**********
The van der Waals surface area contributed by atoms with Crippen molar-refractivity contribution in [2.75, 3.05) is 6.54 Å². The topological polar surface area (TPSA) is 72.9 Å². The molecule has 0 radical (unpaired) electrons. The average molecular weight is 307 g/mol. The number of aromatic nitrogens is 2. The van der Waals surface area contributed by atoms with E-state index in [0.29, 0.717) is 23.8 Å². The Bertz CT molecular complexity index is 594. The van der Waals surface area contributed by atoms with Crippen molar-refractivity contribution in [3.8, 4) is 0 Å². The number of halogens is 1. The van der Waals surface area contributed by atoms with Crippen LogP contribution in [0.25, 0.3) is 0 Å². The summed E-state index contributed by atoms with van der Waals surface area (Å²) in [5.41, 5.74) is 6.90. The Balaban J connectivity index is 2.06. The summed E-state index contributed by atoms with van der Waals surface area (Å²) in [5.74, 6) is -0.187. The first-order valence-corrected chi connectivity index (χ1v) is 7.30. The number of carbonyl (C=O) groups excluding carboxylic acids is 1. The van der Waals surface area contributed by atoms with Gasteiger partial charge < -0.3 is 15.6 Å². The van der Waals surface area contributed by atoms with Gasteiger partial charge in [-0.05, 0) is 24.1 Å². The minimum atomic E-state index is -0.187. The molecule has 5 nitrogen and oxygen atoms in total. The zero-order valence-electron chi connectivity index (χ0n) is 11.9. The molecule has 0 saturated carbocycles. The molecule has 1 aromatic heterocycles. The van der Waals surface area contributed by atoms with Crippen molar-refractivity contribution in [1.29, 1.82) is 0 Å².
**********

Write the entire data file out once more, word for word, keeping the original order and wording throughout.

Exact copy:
The van der Waals surface area contributed by atoms with Crippen molar-refractivity contribution in [2.75, 3.05) is 6.54 Å². The topological polar surface area (TPSA) is 72.9 Å². The molecule has 0 radical (unpaired) electrons. The average molecular weight is 307 g/mol. The number of aromatic nitrogens is 2. The van der Waals surface area contributed by atoms with E-state index in [0.29, 0.717) is 23.8 Å². The Bertz CT molecular complexity index is 594. The van der Waals surface area contributed by atoms with Crippen molar-refractivity contribution in [3.8, 4) is 0 Å². The number of halogens is 1. The van der Waals surface area contributed by atoms with Crippen LogP contribution in [0.25, 0.3) is 0 Å². The summed E-state index contributed by atoms with van der Waals surface area (Å²) in [5.41, 5.74) is 6.90. The Balaban J connectivity index is 2.06. The summed E-state index contributed by atoms with van der Waals surface area (Å²) in [5.74, 6) is -0.187. The first-order valence-corrected chi connectivity index (χ1v) is 7.30. The number of carbonyl (C=O) groups excluding carboxylic acids is 1. The van der Waals surface area contributed by atoms with Gasteiger partial charge < -0.3 is 15.6 Å². The van der Waals surface area contributed by atoms with Gasteiger partial charge in [-0.05, 0) is 24.1 Å². The minimum atomic E-state index is -0.187. The molecule has 5 nitrogen and oxygen atoms in total. The zero-order valence-electron chi connectivity index (χ0n) is 11.9. The molecule has 0 saturated carbocycles. The molecule has 1 aromatic heterocycles. The van der Waals surface area contributed by atoms with Crippen molar-refractivity contribution in [1.29, 1.82) is 0 Å².